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28 State House Station
We are a small family business located on a salt water farm in beautiful Waldoboro Maine. We raise a herd of lovingly-spoiled Dwarf Nigerian Goats. Our sweet does produce rich milk that is the base of many of our products including soaps, scrubs, and bath bomb... more.
Fishing in South Coast Maine
Biologist Jim Pellerin says, "This indicates that these rivers, and probably a number of others, experience a significant amount of mortality due to winter-kill.
MDIF&W expects to have its permit by the end of June, said James Pellerin, an assistant regional fisheries biologist for MDIF&W.
According to Pellerin, MDIF&W has the authority to remove illegally-introduced fish when feasible. Chemical reclamation, using piscicides, is the most common and effective means of accomplishing this goal. "It's one of the fisheries' management tools we use that tends to be highly beneficial in showing immediate results and improvements in the fishery," Pellerin said. "It's not done every year," explained Pellerin. "It's done very periodically." He said from preparing the DEP application to restoring the pond with trout takes about two years in total.
Sebago Chapter of Trout Unlimited | 328
Pictured (L - R) are Steve Tremblay (hatchery manager), Jim Pellerin (IF&W), Nate Hintze (TU), Brian Lewis (IF&W), Francis Brautigam (our local IF&W fisheries biologist), Steve Heinz, Pat O'Shea, Tim Sposato, and Stan Jennings (TU).
By Jim Pellerin
If you have any comments or concerns regarding the proposed changes then please feel free to contact Jim Pellerin at the Gray Regional Office. Jim Pellerin is Assistant Regional Fisheries Biologist and Smelt Species Coordinator for the Maine Department of Fish and Wildlife.
Read the latest news about Maine lakes and lakefront property
James Pellerin, a biologist with the Department of Inland Fisheries and Wildlife (DIFW), said that the operation was necessary to reclaim the pond for brook trout and other native species.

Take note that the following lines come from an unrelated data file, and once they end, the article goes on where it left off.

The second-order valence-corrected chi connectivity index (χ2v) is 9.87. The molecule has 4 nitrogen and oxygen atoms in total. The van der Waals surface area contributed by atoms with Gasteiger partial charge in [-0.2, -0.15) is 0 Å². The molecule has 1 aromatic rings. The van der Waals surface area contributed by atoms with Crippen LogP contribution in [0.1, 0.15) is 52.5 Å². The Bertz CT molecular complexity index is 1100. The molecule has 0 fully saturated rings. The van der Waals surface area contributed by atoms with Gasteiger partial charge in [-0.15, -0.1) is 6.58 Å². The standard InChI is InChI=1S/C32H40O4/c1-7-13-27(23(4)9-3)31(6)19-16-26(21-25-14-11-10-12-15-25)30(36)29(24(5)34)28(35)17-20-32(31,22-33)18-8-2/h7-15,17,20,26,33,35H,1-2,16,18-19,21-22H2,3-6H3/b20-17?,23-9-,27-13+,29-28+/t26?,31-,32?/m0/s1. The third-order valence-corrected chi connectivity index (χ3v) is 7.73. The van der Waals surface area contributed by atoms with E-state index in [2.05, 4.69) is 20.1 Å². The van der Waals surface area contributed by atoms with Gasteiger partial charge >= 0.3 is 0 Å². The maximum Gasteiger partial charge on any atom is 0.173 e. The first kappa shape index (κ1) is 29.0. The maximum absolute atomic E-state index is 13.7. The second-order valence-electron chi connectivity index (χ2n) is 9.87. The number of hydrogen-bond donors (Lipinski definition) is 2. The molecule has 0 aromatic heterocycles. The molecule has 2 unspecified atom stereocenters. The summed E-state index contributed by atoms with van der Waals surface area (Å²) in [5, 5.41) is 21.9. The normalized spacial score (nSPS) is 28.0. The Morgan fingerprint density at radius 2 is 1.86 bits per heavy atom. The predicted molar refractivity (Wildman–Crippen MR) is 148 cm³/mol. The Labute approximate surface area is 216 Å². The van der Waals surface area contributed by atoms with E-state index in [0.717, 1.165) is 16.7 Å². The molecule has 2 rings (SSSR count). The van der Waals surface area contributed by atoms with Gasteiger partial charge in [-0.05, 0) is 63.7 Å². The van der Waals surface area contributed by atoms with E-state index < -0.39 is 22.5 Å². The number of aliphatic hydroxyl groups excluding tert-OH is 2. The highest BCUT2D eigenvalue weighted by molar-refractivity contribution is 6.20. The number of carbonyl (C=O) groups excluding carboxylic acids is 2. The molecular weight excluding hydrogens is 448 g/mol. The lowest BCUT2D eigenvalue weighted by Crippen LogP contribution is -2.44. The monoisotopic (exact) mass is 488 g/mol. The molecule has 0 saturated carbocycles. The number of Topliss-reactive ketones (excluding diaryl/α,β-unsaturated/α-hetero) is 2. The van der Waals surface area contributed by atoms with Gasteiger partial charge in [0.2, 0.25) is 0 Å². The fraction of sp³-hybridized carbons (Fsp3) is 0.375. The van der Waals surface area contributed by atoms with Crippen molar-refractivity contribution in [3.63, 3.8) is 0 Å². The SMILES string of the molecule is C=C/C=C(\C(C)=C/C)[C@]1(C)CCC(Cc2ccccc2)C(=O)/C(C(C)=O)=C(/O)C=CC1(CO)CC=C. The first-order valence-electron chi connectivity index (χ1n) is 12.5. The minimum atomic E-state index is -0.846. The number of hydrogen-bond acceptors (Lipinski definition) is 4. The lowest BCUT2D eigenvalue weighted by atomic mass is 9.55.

"It [the pond] has the ability to produce a decent brook trout fishery," said Pellerin. "The problem is it has a lot of invasive species in it." Pellerin said that the invasive species include rainbow smelt, pickerel, brown bullhead catfish, golden shiners, white suckers, and pumpkin seed sunfish, many of which eat or compete with brook trout. He said that none of them occur naturally in Little Concord, and that humans are to blame. "Somehow over the years, some people must have brought the fish in," he said. "There's an impassable falls [between Little Concord and Big Concord]. They didn't fly in." Pellerin said that the operation, which culminated in the release of rotenone during the last week of August, took significant amounts of preparation and coordination between the DIFW, the Department of Conservation, the Department of Environmental Protection, the Biodiversity Institute, and Patriot Renewables, a wind power company which helped to transport equipment to the pond. Water was first drained from the Little Concord to prevent rotenone from entering into Big Concord. Hurricane Irene threatened to derail the operation by dumping more water into the Little Concord, but Pellerin said the project was salvaged by the application of sandbags to help contain the water. "We were kind of touch and go for a while," he said. The Biodiversity Institute helped by relocating a loon chick that did not yet have its flight feathers, and so couldn't relocate itself to another pond while the fish populations recover. Pellerin said that the rotenone is not directly dangerous to birds or mammals, but that species which rely on fish for their food do have to relocate. In order to kill a 40-pound dog, said Pellerin, the dog would have to eat 150 pounds of contaminated fish within 24 hours to die. "It's not going to happen," he said. Pellerin said that the chemical is a natural plant derivative, and that it breaks down in warmth and sunlight after two to 12 weeks, depending on the weather. At Little Concord, Pellerin said that things are going well. "It's breaking down nicely," he said. "There's been no discharge from the pond." He said he hopes to stock the pond in 2012. "We will eventually restock it with brook trout, probably next spring or next fall," he said. "With the competition gone and without any predation issues from pickerel, they will probably do well. The water quality is good." Pellerin said that the pond is heavily used by humans for fishing, and that there was significant contact with members of the public during a DEP-required public hearing. He also said that many curious passersby asked questions about the IFW presence at the pond. He said that "other than one or two," people that he spoke with were supportive of the project once they had their questions answered and their concerns satisfied.